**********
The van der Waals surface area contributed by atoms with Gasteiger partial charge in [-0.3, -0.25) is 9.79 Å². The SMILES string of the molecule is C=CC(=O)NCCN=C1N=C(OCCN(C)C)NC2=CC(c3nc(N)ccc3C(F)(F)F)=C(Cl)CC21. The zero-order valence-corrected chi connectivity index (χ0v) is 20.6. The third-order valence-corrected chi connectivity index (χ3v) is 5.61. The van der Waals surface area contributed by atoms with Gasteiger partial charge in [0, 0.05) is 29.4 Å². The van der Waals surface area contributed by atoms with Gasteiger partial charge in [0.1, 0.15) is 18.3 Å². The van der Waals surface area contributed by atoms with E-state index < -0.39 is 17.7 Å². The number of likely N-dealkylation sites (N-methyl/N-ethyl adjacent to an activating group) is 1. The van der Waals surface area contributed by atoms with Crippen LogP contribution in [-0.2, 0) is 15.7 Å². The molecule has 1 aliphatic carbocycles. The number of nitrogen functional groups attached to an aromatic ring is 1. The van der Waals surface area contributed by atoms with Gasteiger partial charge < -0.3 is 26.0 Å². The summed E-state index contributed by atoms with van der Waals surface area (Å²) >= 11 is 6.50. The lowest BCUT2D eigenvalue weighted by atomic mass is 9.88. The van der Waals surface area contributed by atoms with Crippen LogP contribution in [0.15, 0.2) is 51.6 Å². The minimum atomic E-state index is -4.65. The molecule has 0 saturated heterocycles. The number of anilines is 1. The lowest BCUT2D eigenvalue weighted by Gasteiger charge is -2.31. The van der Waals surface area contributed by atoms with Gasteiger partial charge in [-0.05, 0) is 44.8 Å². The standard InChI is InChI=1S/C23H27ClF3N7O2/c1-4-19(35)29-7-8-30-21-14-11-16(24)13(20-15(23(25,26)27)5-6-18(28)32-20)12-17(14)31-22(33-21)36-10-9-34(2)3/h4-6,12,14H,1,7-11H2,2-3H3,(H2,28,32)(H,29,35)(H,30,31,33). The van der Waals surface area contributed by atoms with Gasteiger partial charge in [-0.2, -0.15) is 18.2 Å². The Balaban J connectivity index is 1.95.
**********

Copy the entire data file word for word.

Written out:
The van der Waals surface area contributed by atoms with Gasteiger partial charge in [-0.3, -0.25) is 9.79 Å². The SMILES string of the molecule is C=CC(=O)NCCN=C1N=C(OCCN(C)C)NC2=CC(c3nc(N)ccc3C(F)(F)F)=C(Cl)CC21. The zero-order valence-corrected chi connectivity index (χ0v) is 20.6. The third-order valence-corrected chi connectivity index (χ3v) is 5.61. The van der Waals surface area contributed by atoms with Gasteiger partial charge in [0, 0.05) is 29.4 Å². The van der Waals surface area contributed by atoms with Gasteiger partial charge in [0.1, 0.15) is 18.3 Å². The van der Waals surface area contributed by atoms with E-state index < -0.39 is 17.7 Å². The number of likely N-dealkylation sites (N-methyl/N-ethyl adjacent to an activating group) is 1. The van der Waals surface area contributed by atoms with Crippen LogP contribution in [-0.2, 0) is 15.7 Å². The molecule has 1 aliphatic carbocycles. The number of nitrogen functional groups attached to an aromatic ring is 1. The van der Waals surface area contributed by atoms with Gasteiger partial charge < -0.3 is 26.0 Å². The summed E-state index contributed by atoms with van der Waals surface area (Å²) >= 11 is 6.50. The lowest BCUT2D eigenvalue weighted by atomic mass is 9.88. The van der Waals surface area contributed by atoms with Crippen LogP contribution in [0.15, 0.2) is 51.6 Å². The minimum atomic E-state index is -4.65. The molecule has 0 saturated heterocycles. The number of anilines is 1. The lowest BCUT2D eigenvalue weighted by Gasteiger charge is -2.31. The van der Waals surface area contributed by atoms with Gasteiger partial charge in [-0.05, 0) is 44.8 Å². The standard InChI is InChI=1S/C23H27ClF3N7O2/c1-4-19(35)29-7-8-30-21-14-11-16(24)13(20-15(23(25,26)27)5-6-18(28)32-20)12-17(14)31-22(33-21)36-10-9-34(2)3/h4-6,12,14H,1,7-11H2,2-3H3,(H2,28,32)(H,29,35)(H,30,31,33). The van der Waals surface area contributed by atoms with Gasteiger partial charge in [-0.2, -0.15) is 18.2 Å². The Balaban J connectivity index is 1.95.